Seneca Store, locally known as Poole’s Store, has been rehabilitated and brought up to code by Montgomery Parks for use as “a working store and a heritage tourism destination.”
Photo by Peggy McEwan
Jo Ann Poole Clements grew up in the Upton Darby House on Old River Road in Poolesville. Her parents, Billie and Raymond Poole, operated Poole’s Store on the property, selling feed, grain and farming supplies to the local agricultural community and “general store” items to the community.
She also helped in the store her family ran.
She now works for Farm and Home Services that operates out of the warehouse on the same property -part of Seneca Landing Special Park – and would like the business to stay there. Farm and Home, she said, has submitted a bid to use the now renovated store, officially called Seneca Store.
“Hopefully, we will get the lease and run it as the original country store. Hopefully,” she said.
The Seneca Store, which most locals still call Poole’s Store, is on Old River Road in Poolesville. The Montgomery County Department of Parks has rehabilitated the building and landscape perimeter so the building can be leased to a commercial tenant, according to a press release from Scott Whipple at Montgomery Parks.
When taking on the Seneca Store property, the Department of Park’s project goals were to create a working store and a heritage tourism destination.
“[The store] is located in a County heritage area,” Whipple said. “It is a designated historic site.”
Now the building has “all new mechanical, electrical and plumbing systems, and a one-story 300-square-foot rear addition, to accommodate a staff-only restroom and food preparation area. The basement and attic were structurally reinforced but by code cannot be occupied,” according to county parks department. “The project also includes installation of a septic system, water treatment equipment, perimeter sidewalks and six (6) parking spaces behind the store,” according to Whipple.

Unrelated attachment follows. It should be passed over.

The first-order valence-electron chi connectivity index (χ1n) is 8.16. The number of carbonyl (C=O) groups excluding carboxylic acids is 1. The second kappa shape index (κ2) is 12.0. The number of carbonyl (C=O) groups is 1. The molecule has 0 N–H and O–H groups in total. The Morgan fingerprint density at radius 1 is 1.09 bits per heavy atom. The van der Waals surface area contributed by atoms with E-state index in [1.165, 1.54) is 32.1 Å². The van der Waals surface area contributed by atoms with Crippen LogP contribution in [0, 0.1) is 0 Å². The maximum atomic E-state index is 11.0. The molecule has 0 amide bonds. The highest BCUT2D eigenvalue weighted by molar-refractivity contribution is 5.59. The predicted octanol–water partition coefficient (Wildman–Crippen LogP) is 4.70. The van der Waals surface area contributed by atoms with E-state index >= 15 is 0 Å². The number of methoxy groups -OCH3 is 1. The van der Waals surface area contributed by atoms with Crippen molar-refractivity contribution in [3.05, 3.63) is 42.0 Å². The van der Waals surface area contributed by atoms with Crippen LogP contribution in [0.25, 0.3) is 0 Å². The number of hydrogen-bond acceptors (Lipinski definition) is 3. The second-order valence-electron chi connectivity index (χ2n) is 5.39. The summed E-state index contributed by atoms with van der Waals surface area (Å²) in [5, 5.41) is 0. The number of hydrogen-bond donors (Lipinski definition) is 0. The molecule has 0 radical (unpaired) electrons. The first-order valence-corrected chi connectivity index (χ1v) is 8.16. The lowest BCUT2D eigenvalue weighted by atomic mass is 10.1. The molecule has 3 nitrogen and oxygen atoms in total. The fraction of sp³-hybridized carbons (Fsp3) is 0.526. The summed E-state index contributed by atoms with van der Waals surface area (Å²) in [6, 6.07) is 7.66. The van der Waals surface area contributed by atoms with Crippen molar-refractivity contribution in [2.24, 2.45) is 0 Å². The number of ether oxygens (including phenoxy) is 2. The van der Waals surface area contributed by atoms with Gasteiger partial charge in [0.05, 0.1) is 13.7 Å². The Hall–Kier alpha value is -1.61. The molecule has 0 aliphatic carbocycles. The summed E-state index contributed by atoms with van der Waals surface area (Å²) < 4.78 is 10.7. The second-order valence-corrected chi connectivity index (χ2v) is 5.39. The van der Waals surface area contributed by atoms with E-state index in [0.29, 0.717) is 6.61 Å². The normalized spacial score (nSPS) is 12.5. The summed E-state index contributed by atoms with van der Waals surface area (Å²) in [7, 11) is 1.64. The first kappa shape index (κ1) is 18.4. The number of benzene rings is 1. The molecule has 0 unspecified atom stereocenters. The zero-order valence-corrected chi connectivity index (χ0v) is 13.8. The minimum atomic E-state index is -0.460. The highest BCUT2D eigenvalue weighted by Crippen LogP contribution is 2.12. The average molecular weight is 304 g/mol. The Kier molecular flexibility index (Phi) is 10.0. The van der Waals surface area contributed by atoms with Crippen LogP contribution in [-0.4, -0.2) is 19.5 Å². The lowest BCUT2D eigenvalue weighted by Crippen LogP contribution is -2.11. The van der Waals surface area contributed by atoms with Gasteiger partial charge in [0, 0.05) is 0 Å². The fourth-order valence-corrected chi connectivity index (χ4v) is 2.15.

“It looks nice in there,” Clements said. “They redid the floors except for one portion so you can see the [original] floors. They redid the walls and the shelves. They restored the upstairs and it has central heat and air conditioning.”
Seneca Store was built in 1901 by Upton Darby, who purchased the property. The last proprietors, according to Parks, the Poole family, “provided a convenient supply of feed and specialized goods and services to local equestrian, hunting, and farming communities in the Poolesville area and throughout the Agricultural Reserve for more than 40 years.
M-NCPPC Montgomery Parks acquired the Seneca Store and adjacent Upton Darby miller’s house in 1976.”
“Darby operated a mill there [before the store],” Whipple said. “There were several mills up and down the creek. Through this project we discovered the remains of a mill, we think where the store is. The state required archeology when disturbing the store; it turns out the store floor is on part of the mill floor.”
There are now interpretive markers in front of the store and across the driveway towards the creek with historical information about the store, house and mill.
The store is currently closed to the public. Requests for proposal for leasing it were due Sept. 30.
The building is within the Seneca Landing Special Park, just over 20 acres plus on Old River Road, Poolesville, bordering Seneca Creek. It includes the Darby House, Seneca Store and a warehouse, which is being used.
The Maryland Historical Trust holds an easement on the building and regulates changes to the building and site. Thus, the project work has gone through their review and approval at the State Historic Preservation Office. The store is also listed in the Montgomery County Master Plan for Historic Preservation, so all alterations to the exterior and its historic “environmental setting” have been reviewed and approved by the Montgomery County Historic Preservation Commission.
Montgomery Parks is also working on the house renovation.
The house was built in 1855, Whipple said. So far, the roof has been replaced and, Whipple said, there has been, “a really extensive project to stabilize it.”
When that project is complete the house also will be leased.
Clements has found memories of the house.
“I’ve been in the house; it’s an empty shell,” she said. “It’s still nice in there…real tall ceilings and a big wide staircase.”